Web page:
Designing culturesensitive forms

Up to this point, you've successfully built the English version of the sales force application so far—the menu bars, logos, captions, and messages are all displayed in English. Your next task is to change your application so that these items are displayed in Japanese instead.

Instinctively, you might think of storing each caption, logo, and message as strings in a resource file, with a separate resource file for each different language supported in your application. This is the correct approach, and Microsoft has even automated the creation of these resource files within their Integrated Development Environment (IDE).

Each form in your application comes with a property called Localizable. You must first set this property to true. This indicates that the form can support languages other than the system default. Let's take the Login.cs form as an example. As you need to design a Japanese version of the form, you will need to set its Localizable property to true. Next, change the current language of the form by setting the Language property to Japanese(Japan).

Once you have done this, Visual Studio will generate a new resource file under the Login form. The name of this resource file indicates ja-JP (short for Japanese (Japan)). You can now make changes directly on your form. Change all the captions to display Japanese. (You can either use an IME to type Japanese characters, or you could simply grab some dummy Japanese text off the Internet). You can even change the entire logo on the login page to a different one.

When you make these changes, you're probably wondering if you are overwriting the English version of your form. Don't worry, because it's still there. The Language property of the form allows you to switch back and forth between different language versions of the same form. To switch back to the English version of the form, you can just set the Language property back to Default. And to switch back to the Japanese version of the form, set the Language property back to Japanese(Japan). The following screenshot shows the extra resource file generated in Visual Studio when you set the Language and Localizable properties.

Similarly, you can create as many language versions of the form as you wish. Each new language you set will generate a new resource file. For example, the following screenshot shows that there are English (default), German, French, and Japanese versions of the Login form.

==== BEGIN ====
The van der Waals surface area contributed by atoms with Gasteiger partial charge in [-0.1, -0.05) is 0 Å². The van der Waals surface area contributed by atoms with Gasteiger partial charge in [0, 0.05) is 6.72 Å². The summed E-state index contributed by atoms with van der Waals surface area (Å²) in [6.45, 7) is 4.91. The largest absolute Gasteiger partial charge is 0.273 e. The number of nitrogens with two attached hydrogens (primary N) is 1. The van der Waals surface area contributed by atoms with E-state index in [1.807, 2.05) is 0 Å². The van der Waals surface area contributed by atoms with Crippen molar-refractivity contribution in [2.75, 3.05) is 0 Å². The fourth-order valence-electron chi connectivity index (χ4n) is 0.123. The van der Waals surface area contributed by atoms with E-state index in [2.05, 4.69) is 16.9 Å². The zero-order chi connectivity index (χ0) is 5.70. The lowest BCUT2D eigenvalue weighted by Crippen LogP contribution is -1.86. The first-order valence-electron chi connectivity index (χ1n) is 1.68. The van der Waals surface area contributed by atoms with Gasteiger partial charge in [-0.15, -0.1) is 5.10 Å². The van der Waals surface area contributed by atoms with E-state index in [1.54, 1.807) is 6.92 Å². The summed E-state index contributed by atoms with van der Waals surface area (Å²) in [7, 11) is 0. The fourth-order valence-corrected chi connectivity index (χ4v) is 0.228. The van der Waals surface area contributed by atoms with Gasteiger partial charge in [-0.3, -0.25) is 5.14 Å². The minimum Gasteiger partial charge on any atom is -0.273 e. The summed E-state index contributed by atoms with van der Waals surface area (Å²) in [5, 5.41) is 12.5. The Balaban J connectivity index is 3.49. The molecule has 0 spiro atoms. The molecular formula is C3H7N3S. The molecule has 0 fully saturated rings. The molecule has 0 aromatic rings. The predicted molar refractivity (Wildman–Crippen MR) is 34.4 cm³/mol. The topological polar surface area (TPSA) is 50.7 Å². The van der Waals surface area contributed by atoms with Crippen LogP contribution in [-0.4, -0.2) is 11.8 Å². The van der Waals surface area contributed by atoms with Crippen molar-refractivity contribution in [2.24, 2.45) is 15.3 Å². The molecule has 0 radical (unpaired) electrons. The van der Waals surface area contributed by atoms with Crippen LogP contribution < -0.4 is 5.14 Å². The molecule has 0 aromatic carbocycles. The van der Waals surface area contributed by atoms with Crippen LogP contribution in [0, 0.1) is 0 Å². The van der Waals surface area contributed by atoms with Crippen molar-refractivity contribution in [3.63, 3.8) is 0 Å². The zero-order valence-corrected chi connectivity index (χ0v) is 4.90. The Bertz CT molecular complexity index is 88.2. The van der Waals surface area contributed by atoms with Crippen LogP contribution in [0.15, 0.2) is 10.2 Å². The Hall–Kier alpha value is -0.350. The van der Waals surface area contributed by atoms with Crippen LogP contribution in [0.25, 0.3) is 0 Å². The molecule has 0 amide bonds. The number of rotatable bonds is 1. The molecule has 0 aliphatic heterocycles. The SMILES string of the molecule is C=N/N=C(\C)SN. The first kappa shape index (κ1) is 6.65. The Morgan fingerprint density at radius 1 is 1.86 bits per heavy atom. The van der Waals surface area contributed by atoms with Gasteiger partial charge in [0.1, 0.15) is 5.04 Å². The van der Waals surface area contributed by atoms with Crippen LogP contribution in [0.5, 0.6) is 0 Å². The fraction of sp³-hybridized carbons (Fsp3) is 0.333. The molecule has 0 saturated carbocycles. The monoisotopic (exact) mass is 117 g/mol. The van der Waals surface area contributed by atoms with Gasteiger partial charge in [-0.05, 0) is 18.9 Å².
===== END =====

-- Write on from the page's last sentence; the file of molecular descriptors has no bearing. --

If you were to open any of the resource files in Visual Studio, you can see that Visual Studio has neatly organized the culture-specific captions, images, and messages in the resource file. These files are maintained by Visual Studio—you would almost never need to directly edit these files by hand.

CRMLive.SalesForce - Microsoft Visual Studio (Administrator) File Edit View Project Build Debug Data Tools Test Window Help

; m sift E? m - Ö 9 I A -J -j | it I ! 1 I *> T P TI ► □ JJ 3

H] FullTextSearchSumm; :§] Login,vb

Log i n. Design er. vb Login.ja-JP.resx Login.resx 0- ^ MainMenu.vb 0- PluginsSetup.vb 0- SearchAccounts.vb 5 rfr I i

Properties

Login.ja-JP.resx* Login.vb [Desicjn^Japanese (Japan]]* Start Pat iäk] Strings » _] Add Resource » J - A

H] FullTextSearchSumm; :§] Login,vb

Log i n. Design er. vb Login.ja-JP.resx Login.resx 0- ^ MainMenu.vb 0- PluginsSetup.vb 0- SearchAccounts.vb 5 rfr I i

Name Value

*

Ithi s.Text

Labell.Text

J-tf-SÜ

LabelZ.Text

ifJJ- F

IblFirstTimeMsg.Text

rnnuExrt.Text

tar

rnnuLogin.Text

Now that you've managed to create different language versions of the same form, how does the .NET Compact Framework know which version to display? The .NET Compact Framework automatically decides for you—it looks at the regional settings of the mobile device. For instance, if you were to change the regional settings of the device to the Japanese (Japan) culture, this would invoke the Japanese (Japan) version of the Login form you have created.

If you run the sales force application with the regional settings set to Japanese (Japan), you will see the following login page:

Now try changing your regional settings to English (US), you will find that the English (default) version of the Login form will be displayed instead. If you change the regional settings of the device to a language that you have not accounted for in your application, the default language version of your forms will be used.

Changing the device culture programmatically?

Take note that the .NET Compact Framework does not provide you with any facility to set the culture of a device programmatically. You can only change the device culture through the regional settings of the device.

Was this article helpful?

0 0

Post a comment